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Steve Cofield

Coleman interview: The old dog is making up for lost training time

Steve Cofield
Cagewriter

Mark Coleman has done it all in the cage and ring, and he's traveled the world. But he isn't treating his second trip around the UFC as a farewell tour. Stubborn as it gets, Coleman is finally mixing his off-the-charts natural talent with cutting edge training. The 45-year-old is pulling out all the stops to be his best when he steps into the Octagon at UFC 109 against fellow legend Randy Couture.

He's spent much of his time the last 9 months in Las Vegas, away from his daughters back in Columbus, Oh. Coleman is working out of the TapouT Training Center in Sin City. Josh Burns, an MMA prospect and exercise physiologist, is running his camp. Coleman is also working with Shawn Tompkins and his training partner is former UFC fighter and collegiate wrestler Branden Lee Hinkle.

It's nuts to hear, but Coleman, an NCAA freestyle wrestling champion in 1988 and a 1992 Olympian, did all that without being a big fan of coaching and structured training.

"I may bitch once in a while. Just out of habit. [But] it's really nice having somebody tell you what to do," Coleman told Cagewriter. "I pretty much trained myself how to wrestle. I was considered uncoachable and I was. But I did pretty well, so I thought it was the right thing, but I probably could've did better. Before, maybe I worked hard but there was no reason behind my hard work."

It took some convincing but Coleman (16-9) likes his new rigid schedule.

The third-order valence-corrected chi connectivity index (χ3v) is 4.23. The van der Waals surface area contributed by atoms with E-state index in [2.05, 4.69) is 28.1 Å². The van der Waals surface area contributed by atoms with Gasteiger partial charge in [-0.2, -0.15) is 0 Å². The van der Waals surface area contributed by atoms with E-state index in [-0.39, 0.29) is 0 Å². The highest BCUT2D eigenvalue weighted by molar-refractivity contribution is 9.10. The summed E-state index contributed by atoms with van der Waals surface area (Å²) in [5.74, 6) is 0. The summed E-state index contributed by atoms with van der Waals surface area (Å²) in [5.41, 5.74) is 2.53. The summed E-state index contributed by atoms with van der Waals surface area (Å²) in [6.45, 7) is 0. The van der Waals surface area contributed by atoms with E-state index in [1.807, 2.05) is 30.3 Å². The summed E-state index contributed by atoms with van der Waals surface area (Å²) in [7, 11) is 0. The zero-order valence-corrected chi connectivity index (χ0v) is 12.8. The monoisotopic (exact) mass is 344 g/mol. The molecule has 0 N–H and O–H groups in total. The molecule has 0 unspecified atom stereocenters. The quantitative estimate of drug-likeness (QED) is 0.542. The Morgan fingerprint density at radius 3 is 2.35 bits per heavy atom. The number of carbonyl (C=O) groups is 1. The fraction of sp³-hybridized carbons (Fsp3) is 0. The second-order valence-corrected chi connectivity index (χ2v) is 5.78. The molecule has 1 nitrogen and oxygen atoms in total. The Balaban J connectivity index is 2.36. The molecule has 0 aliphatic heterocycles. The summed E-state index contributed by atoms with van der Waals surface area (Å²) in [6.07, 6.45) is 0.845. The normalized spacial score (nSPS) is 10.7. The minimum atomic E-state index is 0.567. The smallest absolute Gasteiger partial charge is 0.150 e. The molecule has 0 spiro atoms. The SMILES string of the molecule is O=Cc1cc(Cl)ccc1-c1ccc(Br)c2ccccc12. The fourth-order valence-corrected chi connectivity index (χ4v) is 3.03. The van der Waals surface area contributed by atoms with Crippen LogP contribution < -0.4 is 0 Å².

"I normally don't like that. I normally don't allow that," said Coleman as he described the new things he's mixed into his training camp. "Just all kinds of different workouts. Getting in the pool, aquatics training. Hard cardio training with [Burns] leading the way. It's been a good camp. I'm still learning."

Coleman said his regrets, about less than stellar training habits in the past, are minimal because the trade off was getting to spend lots of time around his two daughters, MacKenzie 12, and Morgan, 11.

"I'll never give back getting to see my two daughters grow up. They're old enough now to understand that I have to be away doing this. It's hard, I hear it in their voices."

Coleman said he was lucky last week when MacKenzie came to Las Vegas for a gymnastics tournament. He said Morgan is an athlete too with huge potential in softball.

His early days in MMA were also spent with the very unique Kevin Randleman and Phil Baroni. Coleman, by comparison is the sane one. Although, this footage (NSFW) after his first Fedor Emelianenko fight, doesn't back that up. Coleman is one intense dude. The Fedor loss is a great example of where Coleman's lack of training killed him at times. He scored two early takedowns and actually mounted Fedor in the first 30 seconds of the fight. He made one mistake and got armbarred less than two minutes later. Too often, Coleman fell victim to stamina issues during his other losses.

We'll see if those innate qualities that allowed Coleman fight at the highest level combined with new training techniques pays off in less than three weeks.

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